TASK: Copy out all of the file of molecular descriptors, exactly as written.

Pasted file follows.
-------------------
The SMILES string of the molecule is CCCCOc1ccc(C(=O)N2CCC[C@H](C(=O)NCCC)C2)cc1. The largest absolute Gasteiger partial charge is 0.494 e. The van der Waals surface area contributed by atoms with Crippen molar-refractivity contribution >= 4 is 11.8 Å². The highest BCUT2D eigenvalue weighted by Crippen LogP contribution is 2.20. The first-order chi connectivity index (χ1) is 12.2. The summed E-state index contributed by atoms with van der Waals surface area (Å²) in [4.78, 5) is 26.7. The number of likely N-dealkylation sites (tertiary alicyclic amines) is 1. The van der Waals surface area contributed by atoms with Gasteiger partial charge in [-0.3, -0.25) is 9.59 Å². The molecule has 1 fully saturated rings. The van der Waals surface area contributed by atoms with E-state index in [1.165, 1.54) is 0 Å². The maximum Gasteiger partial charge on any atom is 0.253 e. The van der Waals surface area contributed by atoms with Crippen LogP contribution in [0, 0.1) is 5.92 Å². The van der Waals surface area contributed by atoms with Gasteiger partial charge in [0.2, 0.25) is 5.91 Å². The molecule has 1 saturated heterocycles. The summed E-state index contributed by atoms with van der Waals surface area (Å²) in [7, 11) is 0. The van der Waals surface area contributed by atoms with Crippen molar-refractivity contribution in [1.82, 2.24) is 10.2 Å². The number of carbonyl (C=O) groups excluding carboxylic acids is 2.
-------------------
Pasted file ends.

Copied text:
The SMILES string of the molecule is CCCCOc1ccc(C(=O)N2CCC[C@H](C(=O)NCCC)C2)cc1. The largest absolute Gasteiger partial charge is 0.494 e. The van der Waals surface area contributed by atoms with Crippen molar-refractivity contribution >= 4 is 11.8 Å². The highest BCUT2D eigenvalue weighted by Crippen LogP contribution is 2.20. The first-order chi connectivity index (χ1) is 12.2. The summed E-state index contributed by atoms with van der Waals surface area (Å²) in [4.78, 5) is 26.7. The number of likely N-dealkylation sites (tertiary alicyclic amines) is 1. The van der Waals surface area contributed by atoms with Gasteiger partial charge in [-0.3, -0.25) is 9.59 Å². The molecule has 1 fully saturated rings. The van der Waals surface area contributed by atoms with E-state index in [1.165, 1.54) is 0 Å². The maximum Gasteiger partial charge on any atom is 0.253 e. The van der Waals surface area contributed by atoms with Crippen LogP contribution in [0, 0.1) is 5.92 Å². The van der Waals surface area contributed by atoms with Gasteiger partial charge in [0.2, 0.25) is 5.91 Å². The molecule has 1 saturated heterocycles. The summed E-state index contributed by atoms with van der Waals surface area (Å²) in [7, 11) is 0. The van der Waals surface area contributed by atoms with Crippen molar-refractivity contribution in [1.82, 2.24) is 10.2 Å². The number of carbonyl (C=O) groups excluding carboxylic acids is 2.